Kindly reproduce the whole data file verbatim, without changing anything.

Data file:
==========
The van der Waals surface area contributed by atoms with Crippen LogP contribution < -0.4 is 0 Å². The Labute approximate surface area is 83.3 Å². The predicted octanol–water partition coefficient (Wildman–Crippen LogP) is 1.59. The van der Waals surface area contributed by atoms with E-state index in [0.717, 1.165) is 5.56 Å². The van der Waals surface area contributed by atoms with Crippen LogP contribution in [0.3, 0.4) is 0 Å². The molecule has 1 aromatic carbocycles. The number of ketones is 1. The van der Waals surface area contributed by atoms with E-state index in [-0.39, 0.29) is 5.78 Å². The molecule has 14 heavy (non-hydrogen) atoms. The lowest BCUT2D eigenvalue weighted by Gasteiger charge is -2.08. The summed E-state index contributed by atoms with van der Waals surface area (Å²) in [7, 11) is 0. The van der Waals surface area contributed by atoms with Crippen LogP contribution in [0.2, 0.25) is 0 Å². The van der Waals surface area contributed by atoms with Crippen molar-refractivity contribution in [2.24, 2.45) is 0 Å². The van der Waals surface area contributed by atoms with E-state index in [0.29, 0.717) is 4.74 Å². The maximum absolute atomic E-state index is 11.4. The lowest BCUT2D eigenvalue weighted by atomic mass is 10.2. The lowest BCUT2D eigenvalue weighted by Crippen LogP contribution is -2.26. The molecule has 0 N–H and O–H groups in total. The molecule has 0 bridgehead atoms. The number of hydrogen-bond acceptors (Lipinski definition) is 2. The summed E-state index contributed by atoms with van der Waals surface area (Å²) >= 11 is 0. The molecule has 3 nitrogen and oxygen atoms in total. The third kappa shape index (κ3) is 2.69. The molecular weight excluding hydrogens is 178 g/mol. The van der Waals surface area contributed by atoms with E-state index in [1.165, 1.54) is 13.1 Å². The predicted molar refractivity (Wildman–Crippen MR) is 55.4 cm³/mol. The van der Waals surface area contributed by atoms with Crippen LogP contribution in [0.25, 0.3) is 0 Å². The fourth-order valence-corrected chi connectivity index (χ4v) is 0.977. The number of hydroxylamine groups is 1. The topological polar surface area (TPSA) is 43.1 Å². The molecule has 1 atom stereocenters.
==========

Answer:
The van der Waals surface area contributed by atoms with Crippen LogP contribution < -0.4 is 0 Å². The Labute approximate surface area is 83.3 Å². The predicted octanol–water partition coefficient (Wildman–Crippen LogP) is 1.59. The van der Waals surface area contributed by atoms with E-state index in [0.717, 1.165) is 5.56 Å². The van der Waals surface area contributed by atoms with Crippen LogP contribution in [0.3, 0.4) is 0 Å². The molecule has 1 aromatic carbocycles. The number of ketones is 1. The van der Waals surface area contributed by atoms with E-state index in [-0.39, 0.29) is 5.78 Å². The molecule has 14 heavy (non-hydrogen) atoms. The lowest BCUT2D eigenvalue weighted by Gasteiger charge is -2.08. The summed E-state index contributed by atoms with van der Waals surface area (Å²) in [7, 11) is 0. The van der Waals surface area contributed by atoms with Crippen LogP contribution in [0.2, 0.25) is 0 Å². The van der Waals surface area contributed by atoms with Crippen molar-refractivity contribution in [2.24, 2.45) is 0 Å². The van der Waals surface area contributed by atoms with E-state index in [0.29, 0.717) is 4.74 Å². The maximum absolute atomic E-state index is 11.4. The lowest BCUT2D eigenvalue weighted by atomic mass is 10.2. The lowest BCUT2D eigenvalue weighted by Crippen LogP contribution is -2.26. The molecule has 0 N–H and O–H groups in total. The molecule has 0 bridgehead atoms. The number of hydrogen-bond acceptors (Lipinski definition) is 2. The summed E-state index contributed by atoms with van der Waals surface area (Å²) >= 11 is 0. The molecule has 3 nitrogen and oxygen atoms in total. The third kappa shape index (κ3) is 2.69. The molecular weight excluding hydrogens is 178 g/mol. The van der Waals surface area contributed by atoms with E-state index in [1.165, 1.54) is 13.1 Å². The predicted molar refractivity (Wildman–Crippen MR) is 55.4 cm³/mol. The van der Waals surface area contributed by atoms with Crippen LogP contribution in [0.25, 0.3) is 0 Å². The fourth-order valence-corrected chi connectivity index (χ4v) is 0.977. The number of hydroxylamine groups is 1. The topological polar surface area (TPSA) is 43.1 Å². The molecule has 1 atom stereocenters.